State of the Community Platform Engineering team

About two years ago the Fedora Engineering team merged with the CentOS Engineering team to form what is now called the Community Platform Engineering (CPE) team. For the team members, the day to day work did not change much.

The members working on Fedora are still fully dedicated to work on the Fedora Project, and those working on CentOS are still fully dedicated to CentOS. On both projects its members are involved in infrastructure, release engineering, and design. However, it brought the two infrastructures and teams closer to each other, allowing for more collaboration between them.

There are 20 people on this consolidated team. The breakdown looks like this:

  • In Fedora:
    • 3 dedicated system administrators
    • 5 dedicated developers
    • 1 doing both development and system administration
    • 1 doing both release engineering and system administration
    • 1 person dedicated to Fedora CoreOS
    • 2 release engineers
    • 1 person dedicated to documentation
    • 1 designer
  • In CentOS:
    • 1 system administrator
    • 2 doing both development and system administration
    • 1 dedicated to the build systems
  • There is also one additional person working on projects internal to Red Hat

So as you can see, of the CPE team itself is composed of 19 people working on Fedora or CentOS of which there are only 7 system administrators and 7 dedicated developers. There are no dedicated database administrators and no dedicated network engineers even though most of the tools use a database as a backend or need sophisticated network tools for clustering, or both.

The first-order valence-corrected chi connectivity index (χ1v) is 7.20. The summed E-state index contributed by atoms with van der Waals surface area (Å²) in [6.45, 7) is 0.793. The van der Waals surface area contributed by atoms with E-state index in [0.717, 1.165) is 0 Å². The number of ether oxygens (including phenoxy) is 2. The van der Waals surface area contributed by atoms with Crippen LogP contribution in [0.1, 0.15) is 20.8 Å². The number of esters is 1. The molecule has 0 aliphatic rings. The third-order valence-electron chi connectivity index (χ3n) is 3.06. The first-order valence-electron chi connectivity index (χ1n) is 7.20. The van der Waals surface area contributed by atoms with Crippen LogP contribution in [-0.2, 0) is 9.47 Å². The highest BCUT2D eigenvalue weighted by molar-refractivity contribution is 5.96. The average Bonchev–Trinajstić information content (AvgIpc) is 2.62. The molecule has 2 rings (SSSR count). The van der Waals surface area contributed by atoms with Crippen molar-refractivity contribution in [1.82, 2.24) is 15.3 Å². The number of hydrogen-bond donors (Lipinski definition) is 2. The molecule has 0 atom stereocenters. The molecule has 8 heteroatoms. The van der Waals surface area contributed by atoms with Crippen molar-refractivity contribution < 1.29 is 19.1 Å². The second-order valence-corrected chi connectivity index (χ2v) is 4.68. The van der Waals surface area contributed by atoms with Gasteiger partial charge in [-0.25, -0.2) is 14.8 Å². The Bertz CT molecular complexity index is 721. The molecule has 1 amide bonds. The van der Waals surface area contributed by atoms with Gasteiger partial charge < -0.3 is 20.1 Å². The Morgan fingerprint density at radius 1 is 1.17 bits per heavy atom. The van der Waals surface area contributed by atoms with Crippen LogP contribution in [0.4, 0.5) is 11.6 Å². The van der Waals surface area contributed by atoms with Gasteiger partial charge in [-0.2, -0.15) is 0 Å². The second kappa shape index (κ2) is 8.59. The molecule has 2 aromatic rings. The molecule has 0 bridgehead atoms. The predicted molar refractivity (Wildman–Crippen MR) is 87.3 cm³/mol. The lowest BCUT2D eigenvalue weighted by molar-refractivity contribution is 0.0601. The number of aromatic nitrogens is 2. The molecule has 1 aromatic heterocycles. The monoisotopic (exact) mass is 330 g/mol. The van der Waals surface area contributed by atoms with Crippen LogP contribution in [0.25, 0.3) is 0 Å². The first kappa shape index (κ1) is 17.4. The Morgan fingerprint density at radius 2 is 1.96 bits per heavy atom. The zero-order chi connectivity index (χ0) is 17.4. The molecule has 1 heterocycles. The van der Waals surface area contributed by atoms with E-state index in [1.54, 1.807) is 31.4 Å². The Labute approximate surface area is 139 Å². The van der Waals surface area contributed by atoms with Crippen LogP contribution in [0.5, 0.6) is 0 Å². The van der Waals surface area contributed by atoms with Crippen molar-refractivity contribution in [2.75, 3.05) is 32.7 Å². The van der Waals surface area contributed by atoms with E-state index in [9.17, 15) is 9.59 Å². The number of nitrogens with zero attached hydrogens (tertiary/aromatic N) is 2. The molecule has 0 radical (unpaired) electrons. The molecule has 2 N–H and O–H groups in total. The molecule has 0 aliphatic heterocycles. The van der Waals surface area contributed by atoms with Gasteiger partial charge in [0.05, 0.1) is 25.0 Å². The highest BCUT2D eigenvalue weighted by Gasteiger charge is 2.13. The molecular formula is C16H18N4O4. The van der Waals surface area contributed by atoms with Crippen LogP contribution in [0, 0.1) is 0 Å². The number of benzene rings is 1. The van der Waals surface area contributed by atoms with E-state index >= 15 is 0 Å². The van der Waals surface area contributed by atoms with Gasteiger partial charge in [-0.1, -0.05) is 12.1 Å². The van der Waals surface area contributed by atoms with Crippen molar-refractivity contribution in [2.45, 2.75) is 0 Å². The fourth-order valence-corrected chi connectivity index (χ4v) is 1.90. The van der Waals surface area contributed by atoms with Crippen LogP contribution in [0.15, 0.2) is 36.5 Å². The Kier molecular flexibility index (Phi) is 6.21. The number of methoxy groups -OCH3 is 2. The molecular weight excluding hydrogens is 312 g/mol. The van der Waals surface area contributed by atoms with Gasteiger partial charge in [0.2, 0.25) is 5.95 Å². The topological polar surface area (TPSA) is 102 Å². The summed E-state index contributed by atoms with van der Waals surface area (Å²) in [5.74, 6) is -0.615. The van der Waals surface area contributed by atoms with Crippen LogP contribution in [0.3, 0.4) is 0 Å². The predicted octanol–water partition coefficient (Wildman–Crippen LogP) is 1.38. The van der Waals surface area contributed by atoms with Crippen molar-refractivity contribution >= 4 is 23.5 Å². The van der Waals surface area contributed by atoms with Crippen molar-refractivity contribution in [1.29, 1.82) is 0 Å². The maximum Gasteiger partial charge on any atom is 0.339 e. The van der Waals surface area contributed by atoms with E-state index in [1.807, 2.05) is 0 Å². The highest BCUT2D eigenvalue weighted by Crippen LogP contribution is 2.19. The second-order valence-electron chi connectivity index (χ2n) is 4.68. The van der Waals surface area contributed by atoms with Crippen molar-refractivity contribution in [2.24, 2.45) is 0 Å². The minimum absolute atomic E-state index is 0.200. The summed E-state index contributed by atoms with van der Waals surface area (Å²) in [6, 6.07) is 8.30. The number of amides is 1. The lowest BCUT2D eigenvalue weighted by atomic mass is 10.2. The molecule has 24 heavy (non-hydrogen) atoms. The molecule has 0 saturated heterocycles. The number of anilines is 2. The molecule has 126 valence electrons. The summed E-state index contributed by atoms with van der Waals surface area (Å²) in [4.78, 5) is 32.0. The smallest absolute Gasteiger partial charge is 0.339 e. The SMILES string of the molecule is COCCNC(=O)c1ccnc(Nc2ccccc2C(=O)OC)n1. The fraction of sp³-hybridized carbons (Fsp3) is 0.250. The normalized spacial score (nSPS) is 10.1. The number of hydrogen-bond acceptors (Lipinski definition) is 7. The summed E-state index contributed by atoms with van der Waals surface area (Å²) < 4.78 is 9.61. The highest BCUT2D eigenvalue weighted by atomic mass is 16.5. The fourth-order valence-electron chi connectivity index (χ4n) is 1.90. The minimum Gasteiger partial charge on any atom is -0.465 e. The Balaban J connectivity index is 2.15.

This team was under the supervision of a single manager, Jim Perrin, last year. But the team is too big for a single manager, so, earlier this year the team got an additional  manager, Leigh Griffin.

Leigh is new to Fedora and CentOS, so he started by looking to see what services/applications we are running. The outcome of this research was quite impressive:

This team of 19 persons is maintaining 112 services!

And 590 physical machines (140 for Fedora, 450 for CentOS) and 516 virtual machines (486 for Fedora, 30 for CentOS)

As you can imagine, this means we are quite swamped and that we do not have many cycles to take up new things (technology stack, applications, onboarding…). In addition, developers are split across multiple applications. This creates a situation where they often work alone, with little cross-knowledge and many single point of failure. Finally, we have to acknowledge that the number of people required to properly maintain all of these services has grown much faster than our ability to make the team grow.

So, in order for this team to improve, have fewer points of failure, increased reliability, be better upstream for the application we maintain, and maximize the value we bring to our communities, we need to change how we work.

This week, (June 10th to June 14th) the CPE team is meeting, face to face, to discuss what and how we can change the way we work. In the next article we will share the outcome of these discussions.

Categories: Infrastructure

1 Comment

  1. Hi Pingou, thanks for this write-up. This is highly informative and adds a new perspective to all that the CPE team does! I’m looking forward to the follow-up article.

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